Under Armour’s status as the golden child of athletic retail might be ending.
Take a moment to do a simple search on Under Armour on this site and you something you won’t see on any other sneaker sites: A bevy of analysis on the UA brand with data and projections. This article on Business Insider claims that UA’s dominance is coming to an end… but when was UA dominant?
UA earns 5 billion a year. They’ve seen 20% growth every year until this last year disrupted their growth, but not really. As a comparison Nike earns 32 Billion a year and adidas 16 Billion. Even when Under Armour was the top selling brand behind Nike in the US market, adidas still earned more money, but because the growth of the company was annually 20%, the stock market was in love with the brand.
The problem is the moment a company decides to change the projection for the company and think long term growth over immediate returns shareholders get nervous. That’s what has happened to Under Armour. In October at the 3rd Quarter report, CEO Kevin Plank stated the company would spend more to grow (a natural progression in business) and the market went nuts. The company stock tanked and anyone reading this site or about UA knows the rest of the story. Today during the Q4 2016 report, UA didn’t hit their mark and predictably the market overreacts and the $UA (Class C) stock tanks and along with the more important $UAA (Class A) stock is following suit.
The problem is the company still grew; so why the panic? Is it reasonable or logical? No.
4 Reasons Under Armour is a Buy, not a hold or sale.
Under Armour has a relatively easy fix in house: Repair footwear and Grassroots Marketing. How to do this?
- They have a new technology in Threadborne. They have yet to transition threadborne into their running footwear. They have focused their next running shoe campaign around digital. Running/performance footwear is down, so the running segment should really be considered fashion and a more attractive silhouette should be the focus and it should feature tech. Branding should be moved to the tongue of the shoe and heel counter keeping the profile clean. Think performance but create fashion.
- They have yet to generate any casual footwear that they’ve focused on to counter the gigantic move to retro. They have yet to understand the pricing behind the most successful footwear around in the last couple of years, the adidas Superstar. The Superstar is a 80-100 dollar shoe. What am I saying here? The brand is focusing too much on grand schemes and in doing so they are ignoring the simple fix in front of them. Correcting footwear sales is a matter of giving the people a simplified casual shoe at the correct pricepoint with minimal branding styled after a retro look utilizing modern tech. They have under the UAS brand a shoe that could perform well, but it is priced outside of the market for competing with Chuck Taylor, Superstar, Stan Smith, and Air Force 1. The 60-100 dollar price range is golden and a solid casual shoe that they already have should be rebranded and priced accordingly. That shoe is the UAS Club Low currently priced at 140.00. Get this shoe to 90-100 and it works. Then use NBA players and UA endorsers in the campaigns.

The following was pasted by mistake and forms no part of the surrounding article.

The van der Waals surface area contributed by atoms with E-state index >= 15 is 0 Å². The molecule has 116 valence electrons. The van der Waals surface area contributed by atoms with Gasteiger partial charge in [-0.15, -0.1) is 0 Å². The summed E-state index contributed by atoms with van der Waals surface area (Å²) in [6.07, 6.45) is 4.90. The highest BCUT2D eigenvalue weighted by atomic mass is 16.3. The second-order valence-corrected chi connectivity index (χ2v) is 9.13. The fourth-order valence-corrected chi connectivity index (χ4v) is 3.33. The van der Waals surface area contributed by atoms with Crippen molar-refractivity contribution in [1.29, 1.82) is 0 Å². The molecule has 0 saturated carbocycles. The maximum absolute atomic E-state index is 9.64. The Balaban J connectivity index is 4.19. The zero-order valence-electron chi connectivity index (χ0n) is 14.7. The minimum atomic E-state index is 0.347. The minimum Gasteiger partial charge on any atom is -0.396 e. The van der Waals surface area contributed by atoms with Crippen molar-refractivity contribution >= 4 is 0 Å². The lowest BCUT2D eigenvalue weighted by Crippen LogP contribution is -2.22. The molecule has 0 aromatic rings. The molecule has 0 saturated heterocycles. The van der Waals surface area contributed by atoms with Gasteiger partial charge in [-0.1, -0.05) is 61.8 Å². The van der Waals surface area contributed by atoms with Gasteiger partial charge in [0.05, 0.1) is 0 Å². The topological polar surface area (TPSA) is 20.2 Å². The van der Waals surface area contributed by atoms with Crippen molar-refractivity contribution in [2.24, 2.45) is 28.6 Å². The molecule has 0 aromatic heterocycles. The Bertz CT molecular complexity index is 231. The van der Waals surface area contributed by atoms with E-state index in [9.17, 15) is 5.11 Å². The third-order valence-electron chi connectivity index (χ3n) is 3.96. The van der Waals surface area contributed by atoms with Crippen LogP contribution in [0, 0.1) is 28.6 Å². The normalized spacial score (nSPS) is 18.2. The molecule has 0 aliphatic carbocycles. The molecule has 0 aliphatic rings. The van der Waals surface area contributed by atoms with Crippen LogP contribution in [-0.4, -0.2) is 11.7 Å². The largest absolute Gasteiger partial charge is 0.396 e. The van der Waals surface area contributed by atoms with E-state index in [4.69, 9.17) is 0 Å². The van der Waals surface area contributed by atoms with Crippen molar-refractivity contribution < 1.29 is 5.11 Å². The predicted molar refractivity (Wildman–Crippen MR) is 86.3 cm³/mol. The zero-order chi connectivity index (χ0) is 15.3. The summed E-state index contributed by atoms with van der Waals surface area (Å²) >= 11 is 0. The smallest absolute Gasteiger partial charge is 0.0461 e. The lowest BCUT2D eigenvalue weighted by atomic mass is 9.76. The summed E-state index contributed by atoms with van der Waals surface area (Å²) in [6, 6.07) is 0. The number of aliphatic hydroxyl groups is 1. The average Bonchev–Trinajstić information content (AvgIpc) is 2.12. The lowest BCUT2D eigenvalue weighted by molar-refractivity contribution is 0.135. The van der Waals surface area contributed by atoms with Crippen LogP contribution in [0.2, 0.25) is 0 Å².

- Immediately incorporate UAS sportswear into the catalog and remove the premium price. The line looks amazing, but keeping it as a niche market item isn’t smart. It is actually against what UA has always been. UA should take a page from Nike. They need to edit to amplify. They can call it something else of course like, “get rid of the load of shitty shoes and focus on the solid performers.”
- In Q3 the big stock price drop was associated with the increase in marketing spend. Spend the damn money. The Curry 3 has only had one promotional item attached to it since it released in September. 1. The purchase of digital companies over an emphasis on marketing has been a big mistake. Under Armour needs a solid grassroots program for marketing that utilizes social and its website. An increase in DTC was shown in 2016, but it could be much better with a more active YouTube channel and campaigns that are more visible. Support retail outlets with merchandising materials and take the time to make the product more beautiful.
Under Armour can hit that 7.5 Billion Plank is aiming for, but it won’t if it continues to operate like a BIG company. Like Plank said in his conference call this morning, the company needs to get back to “simple”.